William Jennings Bryan : biography
Bryan County, Oklahoma is named after him.Oklahoma Historical Society. , Chronicles of Oklahoma 2:1 (March 1924) 75-82 (retrieved August 18, 2006). Bryan Memorial Hospital (now [https://www.bryanlgh.org/ BryanLGH Medical Center]) in Lincoln, Nebraska, and Bryan College, located in Dayton, Tennessee, are also named for William Jennings Bryan. The William Jennings Bryan House in Nebraska was named a U.S. National Historic Landmark in 1963. A $4,000 scholarship for Creighton University students participating in Speech and Debate at the university is named after William Jennings Bryan. The Bryan Home Museum is a by-appointment only museum at his birthplace in Salem, Illinois. Salem is also home to Bryan Park and a large statue of Bryan. Omaha Bryan High School and Bryan Middle School in Bellevue, Nebraska are named for him. He is also honored by having an elementary school in Mission, Texas named after him, Bryan Elementary School on a street named after him, Bryan Street.
Bryan was named to the Nebraska Hall of Fame in 1971. A bust of him was dedicated as part of the Hall of Fame in 1974 which currently resides, like other members of the hall of fame, in the Nebraska State Capitol.
He has been honored by the United States Postal Service with a $2 Great Americans series postage stamp.
Background and early career: 1860–1896
William Jennings Bryan was born in Salem, Illinois on March 19, 1860, to Silas Lillard Bryan and Mariah Elizabeth (Jennings) Bryan.
Bryan’s mother was of English heritage. Mary Bryan joined the Salem Baptists in 1872, so Bryan attended Methodist services on Sunday morning, and in the afternoon, Baptist services. At this point, William began spending his Sunday afternoons at the Cumberland Presbyterian Church. At age 14, Bryan attended a revival, was baptized, and joined the Cumberland Presbyterian Church. In later life, Bryan said the day of his baptism was the most important day in his life, but at the time it caused little change in his daily routine. He later left the Cumberland Presbyterian Church and joined the larger Presbyterian Church in the United States of America.
His father, Silas Bryan, of Scots-Irish and English ancestry,Asked when his family "dropped the ‘O’" from his O’Bryan surname, he replied there never had been one. Bryan Memoirs of William Jennings Bryan; Kessinger p. 22-26. Likewise there never was a "T" at the end of the name. was an avid Jacksonian Democrat. Silas won election to the Illinois State Senate, but was defeated for re-election in 1860. He won election as a state circuit judge, and in 1866 moved to a farm north of Salem,Paolo E. Colletta, William Jennings Bryan: Colletta: Volume 1, Political Evangelist, 1860-1908 (University of Nebraska: Lincoln, 1964) pp. 3-4. living in a ten-room house that was the envy of Marion County.Paulo E. Colleta, William Jennings Bryan: Volume 1, Political Evangelist, 1860-1908, p. 5.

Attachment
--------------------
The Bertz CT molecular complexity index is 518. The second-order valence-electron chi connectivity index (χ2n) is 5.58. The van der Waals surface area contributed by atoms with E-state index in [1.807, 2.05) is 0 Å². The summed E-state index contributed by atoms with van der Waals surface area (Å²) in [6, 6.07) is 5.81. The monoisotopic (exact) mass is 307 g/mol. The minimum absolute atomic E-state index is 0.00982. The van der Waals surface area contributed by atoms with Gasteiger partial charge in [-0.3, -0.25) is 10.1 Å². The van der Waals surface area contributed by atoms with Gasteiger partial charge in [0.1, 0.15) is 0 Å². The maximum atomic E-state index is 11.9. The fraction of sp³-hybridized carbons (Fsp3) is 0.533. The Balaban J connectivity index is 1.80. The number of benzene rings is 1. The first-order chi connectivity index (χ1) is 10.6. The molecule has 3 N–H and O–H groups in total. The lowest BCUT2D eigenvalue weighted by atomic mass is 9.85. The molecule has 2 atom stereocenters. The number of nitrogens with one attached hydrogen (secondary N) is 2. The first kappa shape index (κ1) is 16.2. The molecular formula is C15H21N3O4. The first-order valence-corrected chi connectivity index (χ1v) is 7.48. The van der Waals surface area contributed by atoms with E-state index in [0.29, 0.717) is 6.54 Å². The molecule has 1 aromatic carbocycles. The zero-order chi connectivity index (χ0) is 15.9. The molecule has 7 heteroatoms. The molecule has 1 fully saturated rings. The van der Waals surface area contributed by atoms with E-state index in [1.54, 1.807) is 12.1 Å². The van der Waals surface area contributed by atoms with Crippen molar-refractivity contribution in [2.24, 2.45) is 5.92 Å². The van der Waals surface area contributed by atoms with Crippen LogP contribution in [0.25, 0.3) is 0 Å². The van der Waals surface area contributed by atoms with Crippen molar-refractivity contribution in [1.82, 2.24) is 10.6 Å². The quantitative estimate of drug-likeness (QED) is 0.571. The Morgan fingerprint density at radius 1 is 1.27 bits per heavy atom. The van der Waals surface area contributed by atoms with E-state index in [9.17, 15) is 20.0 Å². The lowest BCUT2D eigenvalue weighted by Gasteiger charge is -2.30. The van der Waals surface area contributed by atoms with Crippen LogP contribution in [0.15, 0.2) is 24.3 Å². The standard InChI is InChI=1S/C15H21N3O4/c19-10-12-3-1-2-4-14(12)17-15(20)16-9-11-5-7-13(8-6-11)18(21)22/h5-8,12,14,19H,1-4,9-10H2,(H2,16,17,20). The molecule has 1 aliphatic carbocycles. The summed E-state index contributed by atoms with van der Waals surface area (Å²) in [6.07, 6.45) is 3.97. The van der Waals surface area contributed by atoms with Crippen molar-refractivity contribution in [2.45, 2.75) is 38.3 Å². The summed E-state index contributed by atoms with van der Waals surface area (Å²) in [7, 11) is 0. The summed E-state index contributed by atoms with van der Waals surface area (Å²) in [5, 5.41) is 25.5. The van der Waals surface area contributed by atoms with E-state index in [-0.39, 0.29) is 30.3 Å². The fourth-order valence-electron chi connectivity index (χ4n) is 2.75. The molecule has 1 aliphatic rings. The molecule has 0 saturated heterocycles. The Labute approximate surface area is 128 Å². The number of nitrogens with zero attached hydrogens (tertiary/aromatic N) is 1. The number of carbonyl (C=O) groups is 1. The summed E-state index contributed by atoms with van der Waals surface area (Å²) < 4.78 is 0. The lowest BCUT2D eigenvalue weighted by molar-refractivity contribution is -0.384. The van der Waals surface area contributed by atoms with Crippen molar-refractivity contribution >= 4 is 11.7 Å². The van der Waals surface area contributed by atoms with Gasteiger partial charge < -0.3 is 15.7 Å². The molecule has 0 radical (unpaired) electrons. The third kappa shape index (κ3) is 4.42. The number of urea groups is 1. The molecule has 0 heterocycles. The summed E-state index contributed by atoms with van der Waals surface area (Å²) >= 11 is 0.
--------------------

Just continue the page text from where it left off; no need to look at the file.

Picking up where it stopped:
Until age ten, Bryan was home-schooled, finding in the Bible and McGuffey Readers support for his views that gambling and liquor were evil and sinful. To attend Whipple Academy, which was attached to Illinois College, Bryan was sent to Jacksonville, Illinois in 1874.
A young Bryan Following high school, he entered Illinois College, graduating as valedictorian in 1881. During his time at Illinois College, Bryan was a member of the Sigma Pi literary society. He studied law at Union Law College in Chicago (which later became Northwestern University School of Law). While preparing for the bar exam, he taught high school and met Mary Elizabeth Baird,Paulo E. Colletta, William Jennings Bryan: Volume I, Political Evangelist, 1860-1908, p. 21. a cousin of William Sherman Jennings. He married her on October 1, 1884,Paulo E. Colletta, William Jennings Bryan: Volume I, Political Evangelist, 1860-1908, p. 30. and they settled in Jacksonville, which at the time had a population of two thousand.
Mary became a lawyer and collaborated with him on all his speeches and writings. He practiced law in Jacksonville from 1883 to 1887, then moved to the boom city of Lincoln, Nebraska. In Lincoln, Bryan met James Dahlman and they became lifelong friends. As chairman of the Nebraska Democratic Party, Dahlman would help carry Nebraska for Bryan in two presidential campaigns. Even when Dahlman became closely associated with Omaha’s vice elements, including the breweries as the city’s eight-term mayor, he and Bryan maintained a collegial relationship.B.W. Folsom, No More Free Markets Or Free Beer: The Progressive Era in Nebraska, 1900–1924 (1999), pp. 57-59.
In the Democratic landslide of 1890, Bryan was elected to the U.S. House of Representatives, from Nebraska’s First Congressional District. The growing prohibitionist movement entered the election of 1890 with its own slate of candidates. In the three-way race in the First Congressional District, Bryan received 6,713 more votes than his nearest opponent. This was a plurality of the vote and was 8,000 votes short of a majority of the vote. Nonetheless, Bryan was elected and was only the second Democrat to be elected to Congress in the history of Nebraska.Paulo E. Colletta, William Jennings Bryan: Volume I, Political Evangelist, 1860-1908., p. 48. However in his re-election race in 1892, Bryan was re-elected by a 140-vote majority in a two person race. He ran for the Senate in 1894, but a Republican landslide led to the state Legislature’s choice of a Republican for the Senate seat.